United States Senator
December 2, 2009
Senate Judiciary Committee
Hearing on "Has the Supreme Court Limited Americans' Access to Courts?"
Wednesday, December 2, 2009
Statement of U.S. Senator Russell D. Feingold
Access to the courts is critical to the fairness and integrity of our judicial system; it helps ensure that meritorious lawsuits are heard and litigants receive their day in court. Unfortunately, two recent decisions by the Supreme Court - Bell Atlantic Corp. v. Twombly and Ashcroft v. Iqbal - have limited Americans' access to the courts by inappropriately raising the pleading standard for civil lawsuits. The Notice Pleading Restoration Act of 2009 fixes this problem by restoring the traditional pleading standard used in federal courts since the adoption of the Federal Rules of Civil Procedure in 1938 and detailed by the Supreme Court in Conley v. Gibson.
In Twombly, the Supreme Court held that a plaintiff must allege sufficient facts to state a "plausible" claim for relief in a civil complaint. This pleading standard is a significant change from Conley's well-established rule and places a serious burden on plaintiffs. In Iqbal, the Court further heightened the pleading standard by requiring courts to separate legal conclusions from factual allegations in a complaint before determining whether the factual allegations state a plausible claim for relief. This convoluted analysis grants too much discretion to trial judges and undermines the "short and plain statement of the claim" pleading standard created by the Federal Rules.
Together, Twombly and Iqbal have had an adverse impact on our civil justice system. The decisions shifted the responsibility for screening frivolous claims from the discovery and summary judgment stages of litigation to the pleading stage. While it is important for courts to dispose of cases efficiently and identify frivolous lawsuits, this objective can still be served using the traditional pleading standard. The heightened pleading standard established by Twombly and Iqbal permits dismissal of lawsuits that may prove meritorious, undermining our commitment to providing compensation for injury and equal access to justice.
In addition, these decisions obstruct the enforcement of federal law through private civil litigation. Private lawsuits are vital to our justice system because we cannot rely on the government alone to enforce environmental laws, civil rights laws, and other constitutional and statutory mandates. In order to proceed, these lawsuits often require plaintiffs to gain access to evidence in the possession of large, institutional defendants. This crucial evidence is only available through the discovery process. By dismissing these claims at the pleading stage under Twombly and Iqbal and barring access to discovery, courts are inhibiting the enforcement of public law and preventing the protection of basic basic statutory and constitutional rights.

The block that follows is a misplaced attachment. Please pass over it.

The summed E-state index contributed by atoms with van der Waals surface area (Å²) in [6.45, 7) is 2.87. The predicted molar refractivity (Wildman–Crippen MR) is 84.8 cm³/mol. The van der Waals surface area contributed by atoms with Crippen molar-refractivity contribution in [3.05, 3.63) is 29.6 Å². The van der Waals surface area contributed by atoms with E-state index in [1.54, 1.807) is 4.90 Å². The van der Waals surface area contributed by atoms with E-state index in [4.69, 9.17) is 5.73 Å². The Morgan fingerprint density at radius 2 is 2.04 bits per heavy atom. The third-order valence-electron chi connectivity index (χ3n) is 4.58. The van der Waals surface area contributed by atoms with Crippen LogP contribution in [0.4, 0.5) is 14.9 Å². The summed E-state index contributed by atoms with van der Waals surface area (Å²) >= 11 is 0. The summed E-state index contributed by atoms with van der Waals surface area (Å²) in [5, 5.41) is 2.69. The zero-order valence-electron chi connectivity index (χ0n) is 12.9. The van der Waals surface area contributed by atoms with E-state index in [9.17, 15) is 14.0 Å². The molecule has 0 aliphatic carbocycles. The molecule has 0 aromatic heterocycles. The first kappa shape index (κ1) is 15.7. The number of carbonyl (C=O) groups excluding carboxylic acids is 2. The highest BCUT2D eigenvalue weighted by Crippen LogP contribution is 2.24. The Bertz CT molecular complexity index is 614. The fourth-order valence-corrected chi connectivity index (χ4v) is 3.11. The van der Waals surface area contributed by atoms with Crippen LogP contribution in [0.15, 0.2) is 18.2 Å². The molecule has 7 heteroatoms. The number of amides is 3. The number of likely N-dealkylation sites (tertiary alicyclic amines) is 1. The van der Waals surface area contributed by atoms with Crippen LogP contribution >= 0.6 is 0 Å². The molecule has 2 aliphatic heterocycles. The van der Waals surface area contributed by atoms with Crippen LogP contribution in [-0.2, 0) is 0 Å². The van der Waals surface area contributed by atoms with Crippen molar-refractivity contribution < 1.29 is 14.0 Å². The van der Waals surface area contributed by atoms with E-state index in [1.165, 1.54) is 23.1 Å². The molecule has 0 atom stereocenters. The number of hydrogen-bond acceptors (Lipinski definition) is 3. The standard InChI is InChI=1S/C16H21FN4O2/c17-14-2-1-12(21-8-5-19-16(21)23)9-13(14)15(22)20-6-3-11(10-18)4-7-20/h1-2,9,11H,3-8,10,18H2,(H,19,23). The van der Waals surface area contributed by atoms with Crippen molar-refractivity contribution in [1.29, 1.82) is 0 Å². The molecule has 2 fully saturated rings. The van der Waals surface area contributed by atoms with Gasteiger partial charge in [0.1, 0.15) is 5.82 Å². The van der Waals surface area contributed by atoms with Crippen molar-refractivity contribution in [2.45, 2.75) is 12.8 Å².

Furthermore, these Twombly and Iqbal decisions represent a circumvention of the legislative process. The Rules Enabling Act established a comprehensive process for amending the Federal Rules. If a change in the procedure for determining the adequacy of a complaint is needed, that amendment process should be used. When it decided to raise the pleading standard in Twombly and Iqbal, the Supreme Court sidestepped the amendment process.
The effects of this change have been widespread. Since Iqbal was decided in May, it has been cited more than 2,700 times by federal courts examining the adequacy of plaintiffs' complaints. States with rules of procedure based on the Federal Rules are beginning to incorporate Iqbal into their procedural analysis. Multiple civil rights cases have been dismissed using the heightened pleading standard established by Twombly and Iqbal.
I am proud to co-sponsor Sen. Specter's bill, the Notice Pleading Restoration Act, because I believe that it is critical to restore the pre-Twombly pleading standards. I am very open to alternative legislative approaches to accomplish the goal of this bill and look forward to hearing what the witnesses recommend. I want to thank the Chairman for holding this important hearing, and I look forward to working with the Committee on this issue.